DVOC Main Page > Field Trips > Field Trip Report
DVOC Field Trip Report
by Tony Croasdale
May 19, 2013 (Sunday)
Southwest New Jersey
21 members and non-members assembled at the Birder Wawa on a rainy morning in later May. I had to wait for one last car load to arrive, so I sent the group on to Belleolain while I waited. This car contained my friend and three junior docents from Cobbs Creek Environmental Center, a program that I coordinate. When we arrived at Belleplain the group had already heard Hooded, Prothonotary, and Yellow-throated Warblers.
Heard would be the word of the morning as the weather and dense foliage kept sightings to a minimum. We did observe 16 species of warbler including Louisiana Waterthrush, Kentucky, and Blue-winged. We did actually get to see Worm-eating, Yellow-throated, and Pine warblers along with Yellow-billed Cuckoo, Acadian Flycatcher, and Summer Tanager.
Next we headed to Fortescue where the shorebird spectacle gave our eyes a well earned feast. Thousands of Red Knots were in full breeding finery accompanied by Short-billed Dowitcher, Sanderling, Turnstones, Willet, Black-bellied Plover, Semi and Least Sandpipers. Tom Magarian of NJ Audubon joined us and gave the docents the run down on the Red Knot/ Horseshoe Crab saga as well as information on his work on Semipalmated Sandpipers that includes field work in Brazil and Suriname.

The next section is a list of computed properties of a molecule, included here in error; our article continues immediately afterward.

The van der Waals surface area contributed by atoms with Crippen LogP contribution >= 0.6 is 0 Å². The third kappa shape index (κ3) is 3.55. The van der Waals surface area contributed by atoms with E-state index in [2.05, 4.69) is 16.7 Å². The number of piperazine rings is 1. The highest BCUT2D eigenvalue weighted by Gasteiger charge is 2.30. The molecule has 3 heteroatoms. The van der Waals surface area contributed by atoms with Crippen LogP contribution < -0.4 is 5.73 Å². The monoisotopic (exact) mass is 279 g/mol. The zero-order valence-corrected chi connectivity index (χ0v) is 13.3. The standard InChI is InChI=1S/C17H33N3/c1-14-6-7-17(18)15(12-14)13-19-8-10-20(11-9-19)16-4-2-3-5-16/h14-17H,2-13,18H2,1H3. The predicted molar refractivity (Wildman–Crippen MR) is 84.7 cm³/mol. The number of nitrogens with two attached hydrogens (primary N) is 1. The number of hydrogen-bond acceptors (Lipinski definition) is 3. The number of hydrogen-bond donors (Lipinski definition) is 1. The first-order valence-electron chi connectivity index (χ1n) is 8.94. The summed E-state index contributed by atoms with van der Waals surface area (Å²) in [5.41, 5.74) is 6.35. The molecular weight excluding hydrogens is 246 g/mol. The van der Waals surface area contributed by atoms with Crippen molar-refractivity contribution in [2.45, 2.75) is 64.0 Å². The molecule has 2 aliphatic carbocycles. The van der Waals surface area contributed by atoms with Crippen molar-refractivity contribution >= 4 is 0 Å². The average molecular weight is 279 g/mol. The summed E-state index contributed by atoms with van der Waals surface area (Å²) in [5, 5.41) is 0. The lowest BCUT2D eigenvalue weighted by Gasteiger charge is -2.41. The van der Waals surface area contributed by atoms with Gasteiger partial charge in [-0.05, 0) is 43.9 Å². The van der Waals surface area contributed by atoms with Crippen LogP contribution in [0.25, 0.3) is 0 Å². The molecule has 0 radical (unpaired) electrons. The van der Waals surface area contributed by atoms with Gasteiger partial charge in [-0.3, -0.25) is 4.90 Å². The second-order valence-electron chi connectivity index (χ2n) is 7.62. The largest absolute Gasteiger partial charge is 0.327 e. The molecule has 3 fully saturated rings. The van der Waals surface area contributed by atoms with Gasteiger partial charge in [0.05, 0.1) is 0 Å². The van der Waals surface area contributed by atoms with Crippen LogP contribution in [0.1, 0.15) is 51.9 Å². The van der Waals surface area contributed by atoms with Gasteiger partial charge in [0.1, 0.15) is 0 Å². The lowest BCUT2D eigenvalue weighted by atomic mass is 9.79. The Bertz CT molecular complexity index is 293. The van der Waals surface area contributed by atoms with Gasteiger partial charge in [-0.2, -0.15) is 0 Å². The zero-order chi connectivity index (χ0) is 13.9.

After Fortescue we headed to Wawa for lunch with a quick stop in Bevans WMA. This stop produced three pairs of Prothonotary Warbler, with stunning views of a male on stump sticking out of the water. Here we had the best sighting of the day, a coyote! The coyote was walking down the railroad tracks towards us, stopping about hundred yards away. It even appeared again as we left.
After lunch the group finished the day at Heislerville WMA.
The shorebird numbers were truly absurd. Tens of thousands of shorebirds poured
into the impoundments as the tide rose in the surrounding marsh. We picked up
some shorebirds like Semipalmated Plover and Yellowlegs that we didn't have
along the bay, as well as Black Skimmer, Forester's Tern, and Northern Harrier.
The real stars of the show was the sheer number of birds and the breeding colony
of Double-crested Cormorants, Black-crowned Night Herons and egrets. We finished
the day with 86 species.